When China bid for the 2008 Olympic games back in 2001, the Chinese government promised respectable air quality levels. There were, for example, traffic restrictions put in place which continue today, and it seemed like the country was headed in the right direction. Beijing has actually fared better than most cities by substituting coal with cleaner alternatives, and by 2012, the city cut its coal consumption by 700,000 tonnes.
During the Olympics, Beijing’s air quality was consistently up to standard, reaching Class I on 50% of the days within that period. At that point, this was the best it had been for over 10 years.
The year 2013 has become a certain turning point. A literal cloud brewing over China for quite some time: thick rolling, foul smelling smog, enveloping most of the country and raising pollution levels to all time highs. This year branded awareness of the growing concern regarding China’s air crisis, affecting those living in central and eastern China.
Amid the chaos, new terminologies and tales, telling videos, and pictures emerged and continue their buzz, recirculating the mouths and ears of many people across the planet. Words like “airpocolypse” arise as a somewhat cynical and half clever way to describe the current tumult.
This was apparently the state of affairs in China from 2013 onward. For instance, that same year, the Chinese language had also acquired the word: “meter-busting”. Levels of pollutant PM2.5 reached a breaking point where monitoring equipment could no longer cope.
The beautiful and mystical city of Beijing, its rich history and wondrous architecture, spanning back more than three thousand years, reached pollution levels so dreadfully high in 2013, that it caused large shifts of people to emigrate from the great city and for many more, it became grounds to go out and purchase air purifiers.
This very increase in public awareness on a grand scale was brought on after this invisible divide dubbed amply as the airpocalypse, while ripples were caused by Chinese leaders and the mass influx of reporting shared by many media outlets. A high point arose in January 2015, when Wang Anshun, Beijing’s mayor was quoted as describing Beijing as “not a liveable city”
Amazingly enough, domestic air purifiers were relatively scarce -an item almost unheard of and unimportant in China prior to 2013. Post “airpocalypse” attitudes are much more in line with making the investment for cleaner indoor air quality. The psychology perhaps being that if a family or individual can make any prompt improvement, it would start at home where people can control and clean the air they breathe within the domicile they inhabit.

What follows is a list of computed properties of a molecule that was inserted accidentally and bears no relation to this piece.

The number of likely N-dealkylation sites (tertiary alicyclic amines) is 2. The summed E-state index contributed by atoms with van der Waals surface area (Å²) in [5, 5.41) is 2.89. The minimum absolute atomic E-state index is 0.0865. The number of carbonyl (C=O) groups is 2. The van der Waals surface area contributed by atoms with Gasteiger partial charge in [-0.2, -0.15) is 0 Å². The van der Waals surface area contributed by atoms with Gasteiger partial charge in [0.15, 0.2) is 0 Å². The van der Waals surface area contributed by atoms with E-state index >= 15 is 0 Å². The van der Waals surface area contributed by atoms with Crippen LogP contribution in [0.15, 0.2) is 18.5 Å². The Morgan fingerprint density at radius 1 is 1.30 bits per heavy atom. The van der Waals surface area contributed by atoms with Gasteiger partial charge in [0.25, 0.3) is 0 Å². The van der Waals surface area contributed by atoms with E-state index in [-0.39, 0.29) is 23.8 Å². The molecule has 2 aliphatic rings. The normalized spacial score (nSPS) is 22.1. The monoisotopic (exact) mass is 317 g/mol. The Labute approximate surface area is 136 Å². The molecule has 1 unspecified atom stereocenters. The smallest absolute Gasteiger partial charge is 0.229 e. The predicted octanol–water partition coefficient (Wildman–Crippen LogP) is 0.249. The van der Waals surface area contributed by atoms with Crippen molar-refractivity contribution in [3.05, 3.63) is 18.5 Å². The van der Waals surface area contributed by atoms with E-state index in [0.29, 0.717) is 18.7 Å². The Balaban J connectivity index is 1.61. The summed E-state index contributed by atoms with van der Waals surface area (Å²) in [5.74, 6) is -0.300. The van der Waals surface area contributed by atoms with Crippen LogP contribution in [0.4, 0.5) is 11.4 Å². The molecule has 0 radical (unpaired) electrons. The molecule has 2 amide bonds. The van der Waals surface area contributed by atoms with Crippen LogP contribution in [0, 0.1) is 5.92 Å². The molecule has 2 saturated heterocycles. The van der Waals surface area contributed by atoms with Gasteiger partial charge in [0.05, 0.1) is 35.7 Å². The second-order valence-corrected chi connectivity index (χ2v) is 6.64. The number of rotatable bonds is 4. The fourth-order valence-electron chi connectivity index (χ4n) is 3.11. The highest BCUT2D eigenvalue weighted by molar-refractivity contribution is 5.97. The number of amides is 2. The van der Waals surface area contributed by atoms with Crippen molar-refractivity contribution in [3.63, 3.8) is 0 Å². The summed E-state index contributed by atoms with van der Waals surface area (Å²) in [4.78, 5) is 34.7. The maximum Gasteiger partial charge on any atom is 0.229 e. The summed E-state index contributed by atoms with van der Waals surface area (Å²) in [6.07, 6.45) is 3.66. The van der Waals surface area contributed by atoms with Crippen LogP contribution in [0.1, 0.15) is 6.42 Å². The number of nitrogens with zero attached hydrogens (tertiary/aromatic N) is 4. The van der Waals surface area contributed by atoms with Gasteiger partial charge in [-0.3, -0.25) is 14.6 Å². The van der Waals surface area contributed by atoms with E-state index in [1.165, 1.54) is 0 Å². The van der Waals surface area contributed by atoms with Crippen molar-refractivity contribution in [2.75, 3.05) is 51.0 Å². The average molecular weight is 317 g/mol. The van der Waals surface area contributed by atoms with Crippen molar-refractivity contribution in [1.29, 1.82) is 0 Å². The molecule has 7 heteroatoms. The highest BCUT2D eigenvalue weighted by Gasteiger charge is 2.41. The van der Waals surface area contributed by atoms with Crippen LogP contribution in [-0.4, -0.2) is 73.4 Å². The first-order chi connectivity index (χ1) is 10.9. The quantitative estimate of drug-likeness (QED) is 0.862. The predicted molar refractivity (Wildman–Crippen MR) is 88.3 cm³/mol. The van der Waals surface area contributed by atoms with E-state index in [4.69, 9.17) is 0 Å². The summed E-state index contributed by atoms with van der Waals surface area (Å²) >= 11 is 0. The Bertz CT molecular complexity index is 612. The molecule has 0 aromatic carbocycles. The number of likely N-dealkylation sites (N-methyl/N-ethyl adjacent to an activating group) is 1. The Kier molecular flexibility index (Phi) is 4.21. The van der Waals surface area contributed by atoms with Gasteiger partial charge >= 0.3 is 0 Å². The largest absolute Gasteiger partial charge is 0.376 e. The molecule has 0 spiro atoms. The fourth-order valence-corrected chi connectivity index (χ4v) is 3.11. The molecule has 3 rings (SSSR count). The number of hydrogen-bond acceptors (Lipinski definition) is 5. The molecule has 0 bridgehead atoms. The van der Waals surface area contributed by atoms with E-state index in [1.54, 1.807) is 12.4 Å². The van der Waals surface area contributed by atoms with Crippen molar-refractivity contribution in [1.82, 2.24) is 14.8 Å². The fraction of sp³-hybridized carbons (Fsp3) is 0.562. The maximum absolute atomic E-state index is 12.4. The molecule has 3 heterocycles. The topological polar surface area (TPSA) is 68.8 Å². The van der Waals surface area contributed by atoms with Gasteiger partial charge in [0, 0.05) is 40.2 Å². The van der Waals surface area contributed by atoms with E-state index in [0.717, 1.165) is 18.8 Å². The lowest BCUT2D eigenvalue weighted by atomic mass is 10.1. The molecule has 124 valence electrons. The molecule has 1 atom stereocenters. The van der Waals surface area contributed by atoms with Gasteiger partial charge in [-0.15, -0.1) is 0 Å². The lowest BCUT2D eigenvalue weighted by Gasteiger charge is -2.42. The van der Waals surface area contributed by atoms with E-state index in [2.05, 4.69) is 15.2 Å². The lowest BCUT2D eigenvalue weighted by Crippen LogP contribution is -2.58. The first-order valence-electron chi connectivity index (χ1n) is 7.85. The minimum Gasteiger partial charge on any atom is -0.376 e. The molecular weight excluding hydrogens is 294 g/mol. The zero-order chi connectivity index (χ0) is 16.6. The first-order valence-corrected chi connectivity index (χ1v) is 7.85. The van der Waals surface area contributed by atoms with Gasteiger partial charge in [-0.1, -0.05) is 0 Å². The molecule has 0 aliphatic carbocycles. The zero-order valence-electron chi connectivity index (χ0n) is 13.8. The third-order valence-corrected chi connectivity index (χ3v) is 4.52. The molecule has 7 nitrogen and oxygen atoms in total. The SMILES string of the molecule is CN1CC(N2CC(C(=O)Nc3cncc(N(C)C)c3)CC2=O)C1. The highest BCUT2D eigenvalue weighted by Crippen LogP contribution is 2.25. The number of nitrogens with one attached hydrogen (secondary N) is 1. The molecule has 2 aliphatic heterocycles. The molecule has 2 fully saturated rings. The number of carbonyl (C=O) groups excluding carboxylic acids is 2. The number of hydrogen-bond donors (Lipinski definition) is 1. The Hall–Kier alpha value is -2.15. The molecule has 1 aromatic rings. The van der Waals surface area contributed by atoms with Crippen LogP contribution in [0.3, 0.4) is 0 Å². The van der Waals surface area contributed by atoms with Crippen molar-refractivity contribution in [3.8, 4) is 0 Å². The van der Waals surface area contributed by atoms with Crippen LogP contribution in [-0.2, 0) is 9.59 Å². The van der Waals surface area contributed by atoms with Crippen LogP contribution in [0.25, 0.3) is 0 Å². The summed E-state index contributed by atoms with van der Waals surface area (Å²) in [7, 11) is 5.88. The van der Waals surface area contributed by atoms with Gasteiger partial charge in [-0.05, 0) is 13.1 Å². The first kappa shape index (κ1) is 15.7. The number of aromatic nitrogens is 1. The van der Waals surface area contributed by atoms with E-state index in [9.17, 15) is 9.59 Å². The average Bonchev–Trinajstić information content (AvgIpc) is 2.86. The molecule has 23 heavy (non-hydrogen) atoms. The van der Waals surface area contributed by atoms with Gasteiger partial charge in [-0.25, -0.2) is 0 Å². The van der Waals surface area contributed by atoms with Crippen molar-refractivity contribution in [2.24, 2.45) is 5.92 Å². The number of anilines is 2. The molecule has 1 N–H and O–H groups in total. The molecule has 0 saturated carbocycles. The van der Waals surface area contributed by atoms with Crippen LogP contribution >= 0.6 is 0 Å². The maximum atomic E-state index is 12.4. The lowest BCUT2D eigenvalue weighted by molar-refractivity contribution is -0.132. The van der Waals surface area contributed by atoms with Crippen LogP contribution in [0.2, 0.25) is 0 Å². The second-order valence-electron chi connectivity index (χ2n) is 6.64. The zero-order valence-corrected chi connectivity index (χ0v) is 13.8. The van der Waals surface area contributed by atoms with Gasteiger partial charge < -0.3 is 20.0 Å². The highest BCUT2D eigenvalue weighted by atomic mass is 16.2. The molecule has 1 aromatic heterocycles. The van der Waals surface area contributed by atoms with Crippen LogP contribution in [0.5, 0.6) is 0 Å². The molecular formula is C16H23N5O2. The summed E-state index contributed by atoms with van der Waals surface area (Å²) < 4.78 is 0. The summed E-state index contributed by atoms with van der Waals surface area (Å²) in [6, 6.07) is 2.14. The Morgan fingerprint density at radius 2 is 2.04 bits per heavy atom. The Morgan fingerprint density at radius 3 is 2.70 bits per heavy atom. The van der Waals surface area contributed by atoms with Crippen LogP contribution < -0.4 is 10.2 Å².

At the point in time, aptly dubbed the airpocalypse, the market was duly flooded with low-quality air purifiers.
The China air purification industry, comprised of both domestic and office products, shot up in value in 2013 to 3.5 billion yuan that year ($538,672,890 USD). In 2014 the number of air purifier brands operating in China took a giant leap from 151 to a staggering 556.
From 2014 to 2015 the overall market dropped in value by 15%-20% and in sales volume by just under 10%. According to market research company China Market Monitor, the number of air purifier units sold in China dropped 18% in the first half of 2015 following 5.1 million unit sales in 2014. One of the main causes for a drop in sales can be attributed to the average Air Quality Index (AQI) reading falling to 156 in the first quarter of 2015, compared with 208 in the first quarter of 2013.
However, amid the slight downturn, high-end air purifier companies posted record sales figures in China, and this trend towards higher-tech products could be set to continue as the Chinese air purification industry’s first national standards were introduced in March, outlining minimum clean air delivery rates (CADR) for purification products. Some analysts predict that the move will sweep away the flood of low-quality, low-cost purifiers.
Our standard “EXEC” carbon blend has a very large internal surface area and works exceptionally well for a wide range of air pollutants.
The “Vocarb” carbon blend is our most recommended and best-selling specialty carbon blend. Vocarb stands for Volatile organic compounds or VOCs and this include a variety of chemicals that can cause a range of health problems including shortness of breath, headaches, fatigue, nausea, dizziness and eye, nose, lung and throat irritation. Some VOC's are suspected to cause cancer in humans and have been shown to cause cancer in animals. The long-term health effects caused by VOC's would depend on the concentration and length of exposure.
Some chemicals adhere better to different types of carbon materials and carbon blends. Over the years we’ve sourced and developed over 40 carbon blends. If you have an odor or chemical you need to remove, we have a blend to target it